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About dry cleaning

post #1 of 21
Thread Starter 

Earlier today I accidentally spilled some ice cream on my suit trousers. It's nothing major, fortunately - only about three streaks of stains.

 

I resolved to get it dry cleaned as quickly as possible so as to not have the risk of the stain setting in permanently, so I dropped by a nearby dry cleaner that I've used before. I was told to bring it in tomorrow morning and it would be ready in the afternoon.

 

My only concern is about color fade. I asked the person if dry cleaning would fade the color of my trousers, to which she replied that it was advisable to send both pieces of my suit in.

 

Now, I don't really want to do this - since my jacket isn't stained and I don't want to risk having the lapels being pressed too hard till they lose their roll. But I don't want the trousers looking different from the jacket either.

 

My suit is blue - not a dark, navy blue but rather a brighter blue color. It's made from a S130s wool fabric. This picture depicts the color the best: http://cdn.styleforum.net/3/3f/1000x500px-LL-3fa16e83_4291176227_47bf77df47_o.jpeg

 

 

My question is, does dry cleaning just once fade the color of suits? I've never had this suit dry cleaned before - it's relatively new. I believe their method to be the conventional "perc" method, not some of the "greener" methods I've read about before. A Google search yields mixed results - some say that they do cause color to fade, some say that they can, but usually don't, and some say they don't. Do you think I should have both pieces dry cleaned instead of just the trousers?

post #2 of 21

In my experience, they do tend to fade a little bit - I had both the jacket and trousers cleaned.

post #3 of 21

Unless you're unlucky, a single dry-clean shouldn't cause too much fading, though obviously it depends on whether it's been dry-cleaned before, the exact material, the dye, the processing, and probably a myriad other factors (not least, including how much you notice these things!). I'm no expert, but while it's generally advised to always dry clean a suit as a pair of garments, I've occasionally had either a jacket or trousers cleaned separately with no issues. *shrug* maybe I've just been a bit lucky, or maybe I'm less observant, or maybe it's just because whenever I've done that, it's been with lighter colour garments anyway.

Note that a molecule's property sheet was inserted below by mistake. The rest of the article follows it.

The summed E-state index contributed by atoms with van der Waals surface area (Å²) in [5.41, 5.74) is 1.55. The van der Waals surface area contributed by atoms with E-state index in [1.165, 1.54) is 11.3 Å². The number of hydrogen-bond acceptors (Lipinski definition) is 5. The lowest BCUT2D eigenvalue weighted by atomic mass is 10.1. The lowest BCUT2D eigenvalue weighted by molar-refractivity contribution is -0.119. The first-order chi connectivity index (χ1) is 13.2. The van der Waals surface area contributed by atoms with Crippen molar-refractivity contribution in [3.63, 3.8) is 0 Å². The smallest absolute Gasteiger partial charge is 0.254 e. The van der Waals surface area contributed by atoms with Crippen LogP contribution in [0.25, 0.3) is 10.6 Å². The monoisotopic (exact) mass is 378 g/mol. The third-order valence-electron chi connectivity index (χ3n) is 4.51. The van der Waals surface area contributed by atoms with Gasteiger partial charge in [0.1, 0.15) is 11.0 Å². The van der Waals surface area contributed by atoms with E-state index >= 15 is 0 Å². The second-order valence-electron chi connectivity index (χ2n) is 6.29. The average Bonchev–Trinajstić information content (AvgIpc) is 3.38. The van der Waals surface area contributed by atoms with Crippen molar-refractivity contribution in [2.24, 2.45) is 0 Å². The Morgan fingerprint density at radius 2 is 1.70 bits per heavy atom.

There are however few cast-iron guarantees in life, and this post certainly should not be construed as one, so the final choice will always be yours. If you're worried, just clean the whole suit and be clear about what you want done re: the pressing afterwards. You can always get things re-pressed if they don't work out right first time. If you're exceptionally worried about these isses, Stu Bloom by all accounts runs a very high quality (with commensurate cost) mail order dry cleaning business that includes an equally high quality pressing. I can't remember the name of it off the top of my head, but he's on this board under that username and you'd probably also be able to google up his business site. Someone else will probably come along and post the name anyway.

post #4 of 21
It is always preferable for all parts of a garment to be cleaned/washed. Fading may be minimal but doing them all avoids any problems.

If you are worried about pressing give separate instructions - probably to be ignored, but you will feel better.
post #5 of 21

I always take them together at thecleaner's though I read somewhere that you shouldn't have them dry cleaned all the time to reduce color fading.

post #6 of 21
They do fade but the "clean items together" is for subtler reasons:

1. Many people would clean trousers every week and a jacket every 6 months because that's how they feel the dirt builds up. Naturally cleaning Trousers 24 times for ever 1 that the jacket is cleaned will lead to visible colour difference. By keeping the whole lot together you avoid this.

2. The Trousers and Jacket touch. This means that any difference in colour (like 1% fade) is very very obvious. You get away with polishing your shoes differently because they are just near each other, but the Jkt/Trs are too damn close for people not to notice.

Ultimately you shouldn't be able to see a difference when your suit comes back, but rest assured, if they'd had different treatments to each other, you'd see it.
post #7 of 21

you don't have to take them to the dry cleaners all the time - you'd end up damaging the suit

post #8 of 21
Quote:
Originally Posted by GBR View Post

doing them all avoids any problems.

But by drycleaning the jacket too, isn't he just swapping one problem for others?

Instead of of having the fading problem, won't he (potentially) have problems of the drycleaning weakening the jacket material, and deteriorating the fusibles in it (if there are any)?
post #9 of 21
Thread Starter 

I shouldn't be dry cleaning the suit all that often - I have other suits that I rotate around so I don't put any particular one suit through too much wear.

 

I guess I'll send just the trousers alone. I only hope that a single dry cleaning won't cause it to fade too noticeably, or if at all.

post #10 of 21

Don't worry, dry cleaning your suit once would not make the color fade, unless you have an idiot dry cleaner or a really awful suit.